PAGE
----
Court Upholds Cancellation of Navy A-12 Contract
Focus on Defense:
WASHINGTON, June 4, 2009 -- The U.S. Court of Appeals for the Federal Circuit has affirmed a judgment upholding the Navy's termination for default of a contract with McDonnell Douglas and General Dynamics for the A-12 stealth attack aircraft.
In 1988, the Navy awarded the $4.8 billion fixed-price contract for development of the A-12, which was to be a stealthy, carrier-based attack aircraft. The program encountered serious technical difficulties, and in
1991, after the Department of Defense refused to approve additional funding for the program, the Navy terminated the contract because it was substantially over budget and behind schedule.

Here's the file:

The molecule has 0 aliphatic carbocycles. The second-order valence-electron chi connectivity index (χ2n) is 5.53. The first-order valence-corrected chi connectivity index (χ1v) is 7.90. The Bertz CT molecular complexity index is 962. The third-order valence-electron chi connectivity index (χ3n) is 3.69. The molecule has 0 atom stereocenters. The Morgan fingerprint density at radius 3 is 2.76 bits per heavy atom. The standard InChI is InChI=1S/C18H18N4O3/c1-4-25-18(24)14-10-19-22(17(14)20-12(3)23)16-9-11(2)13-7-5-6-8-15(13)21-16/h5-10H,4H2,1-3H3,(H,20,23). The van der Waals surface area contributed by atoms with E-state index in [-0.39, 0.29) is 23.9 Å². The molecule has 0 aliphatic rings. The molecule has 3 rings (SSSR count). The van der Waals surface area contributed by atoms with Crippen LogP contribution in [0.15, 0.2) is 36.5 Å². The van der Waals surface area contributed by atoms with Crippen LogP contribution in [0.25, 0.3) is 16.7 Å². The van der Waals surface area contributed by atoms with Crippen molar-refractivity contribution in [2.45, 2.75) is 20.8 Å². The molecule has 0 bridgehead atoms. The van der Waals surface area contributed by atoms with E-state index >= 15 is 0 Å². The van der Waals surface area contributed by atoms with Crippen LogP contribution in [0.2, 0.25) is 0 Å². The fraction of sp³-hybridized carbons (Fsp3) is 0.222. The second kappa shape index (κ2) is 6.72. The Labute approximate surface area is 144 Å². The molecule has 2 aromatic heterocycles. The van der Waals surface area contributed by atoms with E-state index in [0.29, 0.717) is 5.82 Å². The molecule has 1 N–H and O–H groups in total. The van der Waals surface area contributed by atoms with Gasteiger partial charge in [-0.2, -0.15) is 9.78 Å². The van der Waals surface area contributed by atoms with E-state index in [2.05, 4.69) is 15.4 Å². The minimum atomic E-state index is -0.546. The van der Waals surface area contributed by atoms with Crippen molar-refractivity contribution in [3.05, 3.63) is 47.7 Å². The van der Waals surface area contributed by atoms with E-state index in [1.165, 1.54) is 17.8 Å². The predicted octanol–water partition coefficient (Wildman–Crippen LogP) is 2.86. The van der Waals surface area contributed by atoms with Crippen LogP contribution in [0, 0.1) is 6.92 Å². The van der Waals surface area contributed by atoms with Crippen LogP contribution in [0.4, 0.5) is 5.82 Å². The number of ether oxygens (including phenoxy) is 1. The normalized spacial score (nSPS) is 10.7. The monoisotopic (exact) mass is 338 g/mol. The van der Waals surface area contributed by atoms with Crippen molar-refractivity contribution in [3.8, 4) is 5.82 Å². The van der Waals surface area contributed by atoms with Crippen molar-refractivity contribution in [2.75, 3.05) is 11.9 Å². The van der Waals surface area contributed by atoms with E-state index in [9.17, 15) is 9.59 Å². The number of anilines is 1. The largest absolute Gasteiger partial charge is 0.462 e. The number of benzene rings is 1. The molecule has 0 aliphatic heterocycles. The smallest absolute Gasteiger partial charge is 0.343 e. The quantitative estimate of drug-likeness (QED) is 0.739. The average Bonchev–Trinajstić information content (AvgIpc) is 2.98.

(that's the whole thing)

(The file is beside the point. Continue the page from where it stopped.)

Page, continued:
On appeal for the third time, the court of appeals on June 2, 2009 affirmed the 2007 judgment of Court of Federal Claims Judge Robert B. Hodges Jr., holding that the Navy had properly terminated the contract for default.
Under the decision, the contractors are required to repay the government more than $1.35 billion in principal for funds advanced under the contract, plus interest accruing since 1991, for a total sum that currently approaches $2.8 billion.
The Navy is pleased with the ruling of the Court of Appeals for the Federal Circuit and believes the decision is well reasoned and correctly decided.
(Report from a U.S. Navy news release.)
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